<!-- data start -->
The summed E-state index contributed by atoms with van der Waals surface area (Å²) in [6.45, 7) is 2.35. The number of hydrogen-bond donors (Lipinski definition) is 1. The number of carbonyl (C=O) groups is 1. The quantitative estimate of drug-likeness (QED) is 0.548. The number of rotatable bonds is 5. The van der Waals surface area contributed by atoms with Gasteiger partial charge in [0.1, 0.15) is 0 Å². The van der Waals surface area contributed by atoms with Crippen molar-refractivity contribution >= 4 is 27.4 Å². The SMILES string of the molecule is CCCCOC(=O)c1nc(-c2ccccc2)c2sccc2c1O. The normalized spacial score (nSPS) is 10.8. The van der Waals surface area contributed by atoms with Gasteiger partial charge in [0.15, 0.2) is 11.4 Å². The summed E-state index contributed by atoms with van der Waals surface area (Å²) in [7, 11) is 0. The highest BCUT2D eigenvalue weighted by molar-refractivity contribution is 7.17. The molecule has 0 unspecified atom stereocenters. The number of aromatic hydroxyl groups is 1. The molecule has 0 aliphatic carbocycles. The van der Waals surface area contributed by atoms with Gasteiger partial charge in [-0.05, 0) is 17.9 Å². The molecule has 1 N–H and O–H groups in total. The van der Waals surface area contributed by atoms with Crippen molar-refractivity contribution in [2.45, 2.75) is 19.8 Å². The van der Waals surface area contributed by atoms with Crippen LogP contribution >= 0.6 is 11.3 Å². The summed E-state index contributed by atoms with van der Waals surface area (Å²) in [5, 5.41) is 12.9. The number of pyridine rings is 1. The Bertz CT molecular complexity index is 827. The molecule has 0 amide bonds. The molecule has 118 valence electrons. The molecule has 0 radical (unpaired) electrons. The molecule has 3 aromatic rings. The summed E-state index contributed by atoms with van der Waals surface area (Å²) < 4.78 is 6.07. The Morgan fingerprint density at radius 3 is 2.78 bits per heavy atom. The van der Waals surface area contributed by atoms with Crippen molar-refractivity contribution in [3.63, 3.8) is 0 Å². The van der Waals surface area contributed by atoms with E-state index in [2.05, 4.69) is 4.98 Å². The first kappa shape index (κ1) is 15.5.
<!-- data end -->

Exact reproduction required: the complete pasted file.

The summed E-state index contributed by atoms with van der Waals surface area (Å²) in [6.45, 7) is 2.35. The number of hydrogen-bond donors (Lipinski definition) is 1. The number of carbonyl (C=O) groups is 1. The quantitative estimate of drug-likeness (QED) is 0.548. The number of rotatable bonds is 5. The van der Waals surface area contributed by atoms with Gasteiger partial charge in [0.1, 0.15) is 0 Å². The van der Waals surface area contributed by atoms with Crippen molar-refractivity contribution >= 4 is 27.4 Å². The SMILES string of the molecule is CCCCOC(=O)c1nc(-c2ccccc2)c2sccc2c1O. The normalized spacial score (nSPS) is 10.8. The van der Waals surface area contributed by atoms with Gasteiger partial charge in [0.15, 0.2) is 11.4 Å². The summed E-state index contributed by atoms with van der Waals surface area (Å²) in [7, 11) is 0. The highest BCUT2D eigenvalue weighted by molar-refractivity contribution is 7.17. The molecule has 0 unspecified atom stereocenters. The number of aromatic hydroxyl groups is 1. The molecule has 0 aliphatic carbocycles. The van der Waals surface area contributed by atoms with Gasteiger partial charge in [-0.05, 0) is 17.9 Å². The molecule has 1 N–H and O–H groups in total. The van der Waals surface area contributed by atoms with Crippen molar-refractivity contribution in [2.45, 2.75) is 19.8 Å². The van der Waals surface area contributed by atoms with Crippen LogP contribution >= 0.6 is 11.3 Å². The summed E-state index contributed by atoms with van der Waals surface area (Å²) in [5, 5.41) is 12.9. The number of pyridine rings is 1. The Bertz CT molecular complexity index is 827. The molecule has 0 amide bonds. The molecule has 118 valence electrons. The molecule has 0 radical (unpaired) electrons. The molecule has 3 aromatic rings. The summed E-state index contributed by atoms with van der Waals surface area (Å²) < 4.78 is 6.07. The Morgan fingerprint density at radius 3 is 2.78 bits per heavy atom. The van der Waals surface area contributed by atoms with Crippen molar-refractivity contribution in [3.63, 3.8) is 0 Å². The van der Waals surface area contributed by atoms with E-state index in [2.05, 4.69) is 4.98 Å². The first kappa shape index (κ1) is 15.5.